Central banks across the region are tracking remittance income more carefully which has somewhat boosted the numbers they report. Nonetheless, there seems little doubt that the remittance flow has continued to increase over the past two years even as the U.S. economy dropped from its boom time peaks. In 2000 remittances to Mexico, El Salvador, Guatemala, Honduras and Nicaragua–nations that receive almost all their money transfers from the United States–totaled some $10.2 billion. This year that figure could reach $14.2 billion or more, a flow of $39 million a day. By 2005 the sum, which does not capture all remittances to Latin America, will go beyond $18 billion, according to projections by the Pew Hispanic Center.
The purpose of this paper is to examine the potential impact of the current economic downturn on Hispanic workers and families, and analyze how prepared Hispanics are for the economic recession. The paper is divided into four sections: The first section briefly explores the progress made by Hispanics during the economic boom of the 1990s. The second section uses the experience of Hispanics in past economic downturns to predict how they will fare in the current economic slowdown. The third section analyzes how well prepared Hispanic workers are for the economic slowdown. The final section draws conclusions based on the first three sections.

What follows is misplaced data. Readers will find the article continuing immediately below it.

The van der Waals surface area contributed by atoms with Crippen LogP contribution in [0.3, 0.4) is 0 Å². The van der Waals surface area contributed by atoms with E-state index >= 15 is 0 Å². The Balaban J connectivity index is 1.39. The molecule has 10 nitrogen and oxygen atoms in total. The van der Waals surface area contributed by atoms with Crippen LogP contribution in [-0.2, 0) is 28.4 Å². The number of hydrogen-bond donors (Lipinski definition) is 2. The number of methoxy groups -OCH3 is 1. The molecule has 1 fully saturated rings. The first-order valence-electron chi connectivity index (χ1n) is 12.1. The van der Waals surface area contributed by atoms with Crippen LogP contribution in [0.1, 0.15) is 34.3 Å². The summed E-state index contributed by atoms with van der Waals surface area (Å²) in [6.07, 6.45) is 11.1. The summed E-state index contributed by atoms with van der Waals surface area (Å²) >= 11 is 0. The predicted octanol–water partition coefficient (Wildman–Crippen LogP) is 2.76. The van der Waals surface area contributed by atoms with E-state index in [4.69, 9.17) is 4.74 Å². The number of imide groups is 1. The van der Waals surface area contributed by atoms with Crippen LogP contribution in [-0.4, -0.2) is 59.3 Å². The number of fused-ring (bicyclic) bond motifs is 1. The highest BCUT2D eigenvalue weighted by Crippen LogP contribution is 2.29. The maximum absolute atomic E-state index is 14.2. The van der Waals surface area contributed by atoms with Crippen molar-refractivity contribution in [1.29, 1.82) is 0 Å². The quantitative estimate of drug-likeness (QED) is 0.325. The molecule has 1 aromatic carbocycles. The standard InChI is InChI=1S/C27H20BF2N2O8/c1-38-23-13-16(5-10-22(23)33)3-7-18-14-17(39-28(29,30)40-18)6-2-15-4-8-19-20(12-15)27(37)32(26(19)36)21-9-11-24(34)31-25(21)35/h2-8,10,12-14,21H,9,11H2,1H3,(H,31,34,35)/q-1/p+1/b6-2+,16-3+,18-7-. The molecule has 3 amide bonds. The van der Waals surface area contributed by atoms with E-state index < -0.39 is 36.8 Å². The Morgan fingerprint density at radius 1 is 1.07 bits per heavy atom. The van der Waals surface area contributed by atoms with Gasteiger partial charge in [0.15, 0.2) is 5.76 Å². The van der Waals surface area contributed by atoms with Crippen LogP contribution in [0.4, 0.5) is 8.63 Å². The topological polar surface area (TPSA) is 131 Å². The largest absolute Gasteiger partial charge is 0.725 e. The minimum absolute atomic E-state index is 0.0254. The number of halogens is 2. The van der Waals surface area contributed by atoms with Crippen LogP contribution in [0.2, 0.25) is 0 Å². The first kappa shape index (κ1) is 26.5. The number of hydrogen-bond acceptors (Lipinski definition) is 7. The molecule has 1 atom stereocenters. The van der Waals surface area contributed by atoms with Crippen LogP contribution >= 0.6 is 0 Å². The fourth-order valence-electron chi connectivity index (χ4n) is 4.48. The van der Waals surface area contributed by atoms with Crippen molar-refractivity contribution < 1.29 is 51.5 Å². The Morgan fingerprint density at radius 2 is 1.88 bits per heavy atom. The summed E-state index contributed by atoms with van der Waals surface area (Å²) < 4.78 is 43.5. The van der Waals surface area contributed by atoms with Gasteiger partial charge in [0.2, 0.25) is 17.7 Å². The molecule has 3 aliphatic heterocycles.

The long-term effects of the recession will likely depress employment and incomes in Hispanic communities at least through the end of 2004, and judging from historical experience that time span will be longer than for any other major population group. Even if predictions of a turnaround later this summer prove valid, pocketbook issues will vex Latinos for several years after the national economy recovers. Second-generation Latinos–U.S.-born children of an immigrant parent– are now experiencing high job losses. In recent recessions Hispanic unemployment has fallen hardest on low-skilled immigrants. This time, young people who are the products of U.S. schools are experiencing the highest unemployment rates among Latinos. Many work in skilled occupations, including managers, technicians and professionals, and many are in the early years of household formation. Prolonged joblessness could prove a historic setback for them, their communities and the nation.